SYDNEY, AUSTRALIA — Six thousand people are now thought to have been made homeless by a tsunami that struck the Solomon Islands Wednesday. The government says at least 13 people were killed. Charities say food and water is running low in makeshift hillside camps where villagers in the Santa Cruz Islands have sought shelter. Another huge aftershock has again rattled the South Pacific archipelago.
The damage inflicted by the tsunami is far worse than first thought, according to disaster management officials in the Solomon Islands. Several people are still missing after a magnitude 8 earthquake triggered a destructive wave that swept through low-lying villages.
At least 10 aftershocks were reported Friday, including a powerful tremor that forced villagers to flee to higher ground, although no tsunami alert was issued. Aftershocks continued Saturday, further unsettling islanders.
On Wednesday, a one-meter tsunami rushed through coastal communities in the Santa Cruz Islands. They lie in the eastern part of the Solomon Islands archipelago, more than 600 kilometers from the capital, Honiara.
Damage to the local airstrip had prevented aid reaching stricken communities, but medical supplies and other essentials are now being delivered.
Prime Minister Gordon Darcy Lilo visited the region Friday and declared it an official disaster zone. His government has received offers of help from its neighbors.
Solomon Islands journalist Dorothy Wickham says Australia and New Zealand have volunteered to join the relief effort.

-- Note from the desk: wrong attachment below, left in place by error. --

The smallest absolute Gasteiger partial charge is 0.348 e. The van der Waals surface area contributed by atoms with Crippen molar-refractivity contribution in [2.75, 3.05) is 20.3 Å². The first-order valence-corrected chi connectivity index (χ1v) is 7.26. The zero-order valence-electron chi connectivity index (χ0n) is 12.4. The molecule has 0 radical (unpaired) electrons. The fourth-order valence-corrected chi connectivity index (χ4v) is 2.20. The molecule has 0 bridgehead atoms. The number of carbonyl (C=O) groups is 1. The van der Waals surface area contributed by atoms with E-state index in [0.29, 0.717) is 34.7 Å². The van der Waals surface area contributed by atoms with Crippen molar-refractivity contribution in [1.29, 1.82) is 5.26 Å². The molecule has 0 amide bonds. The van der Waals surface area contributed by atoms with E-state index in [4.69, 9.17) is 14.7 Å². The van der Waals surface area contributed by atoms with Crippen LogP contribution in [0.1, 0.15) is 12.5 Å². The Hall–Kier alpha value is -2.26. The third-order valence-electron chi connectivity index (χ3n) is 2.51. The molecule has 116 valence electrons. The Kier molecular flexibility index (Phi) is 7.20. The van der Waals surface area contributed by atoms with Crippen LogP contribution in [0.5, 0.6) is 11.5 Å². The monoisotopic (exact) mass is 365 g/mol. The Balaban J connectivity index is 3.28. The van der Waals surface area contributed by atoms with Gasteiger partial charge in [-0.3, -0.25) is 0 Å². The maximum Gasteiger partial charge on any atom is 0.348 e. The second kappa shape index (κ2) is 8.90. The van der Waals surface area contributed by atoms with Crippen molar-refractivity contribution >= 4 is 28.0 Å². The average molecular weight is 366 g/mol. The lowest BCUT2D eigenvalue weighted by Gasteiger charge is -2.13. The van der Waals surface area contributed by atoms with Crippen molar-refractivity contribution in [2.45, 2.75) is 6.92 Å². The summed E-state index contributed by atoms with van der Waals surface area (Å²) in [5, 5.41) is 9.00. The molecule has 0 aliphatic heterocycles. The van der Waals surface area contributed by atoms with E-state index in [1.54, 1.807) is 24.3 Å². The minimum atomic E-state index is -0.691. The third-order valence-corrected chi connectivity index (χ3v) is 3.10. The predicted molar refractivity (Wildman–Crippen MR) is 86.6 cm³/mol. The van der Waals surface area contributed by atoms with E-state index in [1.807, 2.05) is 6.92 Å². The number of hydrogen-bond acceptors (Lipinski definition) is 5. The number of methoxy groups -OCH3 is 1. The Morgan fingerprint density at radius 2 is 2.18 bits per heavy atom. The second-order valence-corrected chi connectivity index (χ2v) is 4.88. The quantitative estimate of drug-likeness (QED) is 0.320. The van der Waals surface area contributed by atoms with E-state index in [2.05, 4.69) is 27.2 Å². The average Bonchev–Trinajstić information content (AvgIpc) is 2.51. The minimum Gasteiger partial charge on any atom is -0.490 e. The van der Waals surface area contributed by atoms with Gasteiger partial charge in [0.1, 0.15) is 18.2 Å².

“These two countries might be helping out and maybe we also have the Japanese and European Union here, so I am pretty sure they will be either offering or will be asked for assistance," said Wickham. "But this is going to be a difficult one. It is a very remote place. Boats hardly go there and if it is bad weather it is really tough to get into the communities in that area.”
Charity workers say several villages have been destroyed, while many others have been badly damaged. The homeless have sought shelter in makeshift camps, where food and water are becoming increasingly scarce. There are also concerns about sanitation and the spread of the disease.
One aid worker said that many wells were covered by debris or had been contaminated, while water storage tanks had been destroyed and coastal areas littered with dead fish and poultry.
A Solomon Islands patrol boat loaded with supplies is expected to arrive soon, while another commercial relief vessel is due to arrive in the stricken region Sunday.
Australia has confirmed it will send a transport plane to help with the relief effort. Its foreign minister, Bob Carr, will visit the Solomon Islands Sunday.
The Solomon Islands are home to about 600,000 people. The South Pacific archipelago lies on the "Ring of Fire" - a tempestuous arc of volcanoes and oceanic trenches that stretches around the Pacific Rim, where about 90 percent of the world's earthquakes occur.